MINI REVIEW: A NOTORIOUS AFFAIR (1930)
OVERALL VERDICT: If you don’t have an ‘Examples of Kay Francis Being Inexplicably Delicious’ collection yet, start one and add this to it.
Let’s explain this early talkie trip-up in 5 images or less:
1: Publicity still. Moving on.
2: Kay Francis steals it as ‘the one who is going to sleep with your man. Period.’ And she’s more fun than...
3: ‘the faithful wife’ played (without a hint of irony) by Howard Hughes’s current favourite, Billie Dove. Ziegfeld girl. beautiful but meh. Married (not to Hughes). FOR NO CONCEIVABLE REASON her character marries...
4: ‘the most dislikeable OK-but-not-great violinist in the world’ - Basil Rathbone, with a characteristically British Italian accent unworthy of his actual brilliance. This is 5 production years before we’d see him fencing backwards over rocks as a characteristically British French pirate that 18yr old me couldn’t take her eyes off. Doesn’t he look good though!
5: ‘the doctor who’s supposed to be better than the husband’ (played by Kenneth Thompson) that Billie Dove plans to run off with. He’s not. She doesn’t. I don’t know why. 'Being played by Basil Rathbone’ doesn’t excuse hideous misogyny. And yet...
Image Sources: Pale Writer at Wordpress.com III Precode.com III IMDB III Me
Safe in Hell is as pure a pre-code as any movie fan could want. Dorothy Mackaill plays Gilda, a New Orleans prostitute who kills her rapist and goes on the lam to a Caribbean island with the help of her sailor fiance until things cool down. Stuck waiting for her lover to return, Gilda has to fight off lusty criminals and the vile attentions of the local hangman-- but then a series of events leads to violence.
The film is grimy-- you can feel the sweat and humidity-- and bleak while still sporting a robust sense of humor that keeps it from being soul-crushingly depressing to watch. Mackaill’s protagonist is among the most memorable of the era: strong and hard-boiled, yet sensitive and principled deep down. Director William Wellman is pretty much my favorite filmmaker of this period: his movies sport an understated style and storytelling prowess that elevate them above most early talkies, and his subject matter just captures the zeitgeist of the Depression so well.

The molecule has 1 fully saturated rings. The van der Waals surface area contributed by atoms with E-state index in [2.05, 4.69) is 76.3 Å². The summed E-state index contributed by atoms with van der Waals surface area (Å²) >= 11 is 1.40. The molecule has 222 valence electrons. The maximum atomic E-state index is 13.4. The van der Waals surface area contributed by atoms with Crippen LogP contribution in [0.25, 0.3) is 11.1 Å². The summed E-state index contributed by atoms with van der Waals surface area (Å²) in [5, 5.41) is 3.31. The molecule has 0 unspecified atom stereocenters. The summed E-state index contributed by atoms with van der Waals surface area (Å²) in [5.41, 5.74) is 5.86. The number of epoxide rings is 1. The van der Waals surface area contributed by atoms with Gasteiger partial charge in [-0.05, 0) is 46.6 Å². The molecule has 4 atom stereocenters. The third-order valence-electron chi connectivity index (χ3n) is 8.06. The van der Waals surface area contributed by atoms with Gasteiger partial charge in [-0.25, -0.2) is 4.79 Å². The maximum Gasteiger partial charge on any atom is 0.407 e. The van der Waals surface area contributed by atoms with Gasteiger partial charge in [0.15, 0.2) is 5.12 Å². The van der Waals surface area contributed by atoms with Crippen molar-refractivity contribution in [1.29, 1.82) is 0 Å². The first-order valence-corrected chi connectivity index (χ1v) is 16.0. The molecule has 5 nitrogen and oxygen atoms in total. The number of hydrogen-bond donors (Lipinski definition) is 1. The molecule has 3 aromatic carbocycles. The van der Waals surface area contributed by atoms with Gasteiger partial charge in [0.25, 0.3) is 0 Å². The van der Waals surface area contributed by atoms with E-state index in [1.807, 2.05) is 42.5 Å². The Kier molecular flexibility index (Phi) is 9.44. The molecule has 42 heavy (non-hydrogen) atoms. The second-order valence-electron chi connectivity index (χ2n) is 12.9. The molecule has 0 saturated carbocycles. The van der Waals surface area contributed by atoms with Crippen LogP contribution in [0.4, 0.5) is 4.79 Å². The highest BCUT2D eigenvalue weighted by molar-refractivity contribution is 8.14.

The movie is also pretty progressive for the early 1930s in that its two prominent black characters are allowed to be played with individuality by Nina Mae McKinney and Clarence Muse. It’s about the only film of this period I can think of where the black characters don’t speak in dialect-- Muse’s character actually uses British English as a way of subtly mocking the cutthroat and slimy atmosphere around him. It’s so sad that a performer talented as McKinney in particular had to be wasted on minor roles and stereotypes-- she just glows with charisma and mischievousness.
Unfortunately, the film’s DVD release is pretty rough-looking, but it’s not unwatchable. I highly recommend it to classic film buffs.
Ya know I'd actually love to see a proper remake of the 1932 The Mummy. Not that the Brendan Fraser one wasn't great. But it would be cool to have a more suspenseful, expressionist, moody, mysterious version. It could be done on a much lower budget.
Also, despite the orientalism inherent in a Western Egyptomaniac film, the original hasn't aged as badly as you'd expect. It follows the perspectives of sympathetic Egyptian lead characters in Imhotep and Helen, and they're more psychologically fleshed out (as individuals, not as representatives of a group) than the Western characters.
A remake that took that same perspective, and that, ya know, casted actual Egyptians as Imhotep and Helen, would feel fresh even today.
Unfortunately I don't think such a remake is really plausible. But a streaming series probably would be. And it could lay the groundwork for more pulpy but sophisticated weird fiction stories.
Greta Garbo’s talkie debut turns 90 years old in 2020!
Anna Christie is in some ways what we would call “canned theater,” a common enough state for a great deal of early talkies. Its story, adapted from a Eugene O’Neill play, is a little long in the tooth as well: a young woman reunites with her ne’er do well father for the first time since her childhood. He thinks she is a sweet girl who he gave a good home by leaving her with farm-owning relatives. Turns out, she was neglected, sexually molested, and eventually forced into prostitution. Now, she wants to start over and hide her painful past from both her father and a sailor she’s come to love. But this is a pre-code movie, so you might guess how her plan fares.
Despite its relative primitiveness (which, if you’re inclined to watch old movies anyway, likely won’t bother you), there are treasures galore in this movie. Garbo is wonderful as the weary but hopeful Anna, who will no longer be pushed around by men after a lifetime of victimization. Her climactic rant against her clingy, deluded dad and her possessive boyfriend is something to see. Marie Dressler is fantastic as the hard-drinking Marhty. Heck, even the primitiveness of the filmmaking works in the story’s favor to a degree: this is a grim movie and the lack of soundtrack helps the bleak atmosphere to manifest.